All posts tagged: history

Say It Ain’t So, Doc: How Should Martin Luther King Scholars Deal With the Rape Story?

These are difficult days for students of Martin Luther King, Jr. The man many of us have dedicated long months and years to researching, often out of a profound sense of respect, is facing an allegation of laughing and even offering advice while a fellow Baptist minister raped a woman in a Washington, D.C. hotel room in January 1964. The source of this explosive claim is a trove of newly released FBI surveillance documents unearthed by the dean of MLK historians himself, David J. Garrow, author of The FBI and Martin Luther King: From “Solo” to Memphis and the Pulitzer Prize-winning biography on King, Bearing the Cross. Since the article detailing Garrow’s new findings came out at the end of May in the British magazine Standpoint, Garrow has taken more of a pounding in the press than King. No surprises there, perhaps. Like those now criticizing Garrow, I desperately want to believe that the 55-year-old allegation is a trumped-up product of the FBI’s “viciously negative attitude” toward King, as Garrow described it in “Solo” to …

The French Genocide That Has Been Air-Brushed From History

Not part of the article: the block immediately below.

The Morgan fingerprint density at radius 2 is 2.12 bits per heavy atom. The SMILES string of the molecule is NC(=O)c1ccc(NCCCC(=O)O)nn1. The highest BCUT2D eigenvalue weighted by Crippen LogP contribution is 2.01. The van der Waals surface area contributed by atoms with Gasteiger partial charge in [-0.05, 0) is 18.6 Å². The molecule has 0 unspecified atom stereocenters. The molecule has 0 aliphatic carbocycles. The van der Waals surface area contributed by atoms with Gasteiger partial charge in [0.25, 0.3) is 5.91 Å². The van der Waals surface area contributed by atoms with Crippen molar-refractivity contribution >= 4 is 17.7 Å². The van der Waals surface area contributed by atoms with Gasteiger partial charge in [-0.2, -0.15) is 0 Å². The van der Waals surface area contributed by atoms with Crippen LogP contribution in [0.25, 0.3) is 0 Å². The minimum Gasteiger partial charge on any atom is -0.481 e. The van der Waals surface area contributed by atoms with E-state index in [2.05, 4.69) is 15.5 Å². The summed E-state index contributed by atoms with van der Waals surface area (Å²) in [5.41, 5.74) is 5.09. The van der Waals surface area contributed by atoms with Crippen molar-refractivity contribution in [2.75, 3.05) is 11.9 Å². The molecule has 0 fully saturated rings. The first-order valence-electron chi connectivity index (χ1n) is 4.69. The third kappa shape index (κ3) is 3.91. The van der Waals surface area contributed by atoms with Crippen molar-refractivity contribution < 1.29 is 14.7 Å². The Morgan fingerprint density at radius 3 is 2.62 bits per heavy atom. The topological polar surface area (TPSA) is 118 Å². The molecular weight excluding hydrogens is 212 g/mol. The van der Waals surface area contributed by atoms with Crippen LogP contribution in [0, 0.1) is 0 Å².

The Secret History On March 4 2011, the French historian Reynald Secher discovered documents in the National Archives in Paris confirming what he had known since the early 1980s: there had been a genocide during the French Revolution.1 Historians have always been aware of widespread resistance to the Revolution. But (with a few exceptions) they invariably characterize the rebellion in the Vendée (1793–95) as an abortive civil war rather than a genocide. In 1986, Secher published his initial findings in Le Génocide franco-français, a lightly revised version of his doctoral dissertation.2 This book sold well, but destroyed any chance he might have had for a university career. Secher was slandered by journalists and tenured academics for daring to question the official version of events that had taken place two centuries earlier.3 The Revolution has become a sacred creation myth for at least some of the French; they do not take kindly to blasphemers. Keepers of the Flame The first major Revolutionary mythographer was the journalist and politician Adolphe Thiers (1797-1877), who became the first President …